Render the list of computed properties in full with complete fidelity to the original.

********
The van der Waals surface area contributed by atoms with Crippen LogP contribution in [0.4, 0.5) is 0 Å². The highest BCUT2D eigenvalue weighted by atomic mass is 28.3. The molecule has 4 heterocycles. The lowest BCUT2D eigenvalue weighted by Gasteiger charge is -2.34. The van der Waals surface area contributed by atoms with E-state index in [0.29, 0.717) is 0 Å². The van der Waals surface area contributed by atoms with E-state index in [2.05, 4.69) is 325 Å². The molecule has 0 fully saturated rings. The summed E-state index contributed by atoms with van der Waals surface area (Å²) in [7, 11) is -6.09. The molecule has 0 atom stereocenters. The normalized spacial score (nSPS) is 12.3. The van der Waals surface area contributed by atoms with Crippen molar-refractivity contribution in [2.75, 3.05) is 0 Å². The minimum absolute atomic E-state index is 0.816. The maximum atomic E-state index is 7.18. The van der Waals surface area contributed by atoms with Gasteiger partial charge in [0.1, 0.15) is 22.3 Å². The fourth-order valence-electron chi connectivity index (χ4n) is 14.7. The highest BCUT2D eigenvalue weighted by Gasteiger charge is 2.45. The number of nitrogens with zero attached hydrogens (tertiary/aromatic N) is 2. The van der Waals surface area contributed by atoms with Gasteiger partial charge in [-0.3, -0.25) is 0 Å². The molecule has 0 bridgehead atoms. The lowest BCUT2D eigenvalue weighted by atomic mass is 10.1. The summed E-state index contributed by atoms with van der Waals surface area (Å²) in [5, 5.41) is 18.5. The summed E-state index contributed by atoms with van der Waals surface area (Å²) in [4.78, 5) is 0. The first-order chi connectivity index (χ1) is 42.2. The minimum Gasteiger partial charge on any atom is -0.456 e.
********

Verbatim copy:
The van der Waals surface area contributed by atoms with Crippen LogP contribution in [0.4, 0.5) is 0 Å². The highest BCUT2D eigenvalue weighted by atomic mass is 28.3. The molecule has 4 heterocycles. The lowest BCUT2D eigenvalue weighted by Gasteiger charge is -2.34. The van der Waals surface area contributed by atoms with E-state index in [0.29, 0.717) is 0 Å². The van der Waals surface area contributed by atoms with E-state index in [2.05, 4.69) is 325 Å². The molecule has 0 fully saturated rings. The summed E-state index contributed by atoms with van der Waals surface area (Å²) in [7, 11) is -6.09. The molecule has 0 atom stereocenters. The normalized spacial score (nSPS) is 12.3. The van der Waals surface area contributed by atoms with Crippen molar-refractivity contribution in [2.75, 3.05) is 0 Å². The minimum absolute atomic E-state index is 0.816. The maximum atomic E-state index is 7.18. The van der Waals surface area contributed by atoms with Gasteiger partial charge in [0.1, 0.15) is 22.3 Å². The fourth-order valence-electron chi connectivity index (χ4n) is 14.7. The highest BCUT2D eigenvalue weighted by Gasteiger charge is 2.45. The number of nitrogens with zero attached hydrogens (tertiary/aromatic N) is 2. The van der Waals surface area contributed by atoms with Gasteiger partial charge in [-0.3, -0.25) is 0 Å². The molecule has 0 bridgehead atoms. The lowest BCUT2D eigenvalue weighted by atomic mass is 10.1. The summed E-state index contributed by atoms with van der Waals surface area (Å²) in [5, 5.41) is 18.5. The summed E-state index contributed by atoms with van der Waals surface area (Å²) in [4.78, 5) is 0. The first-order chi connectivity index (χ1) is 42.2. The minimum Gasteiger partial charge on any atom is -0.456 e.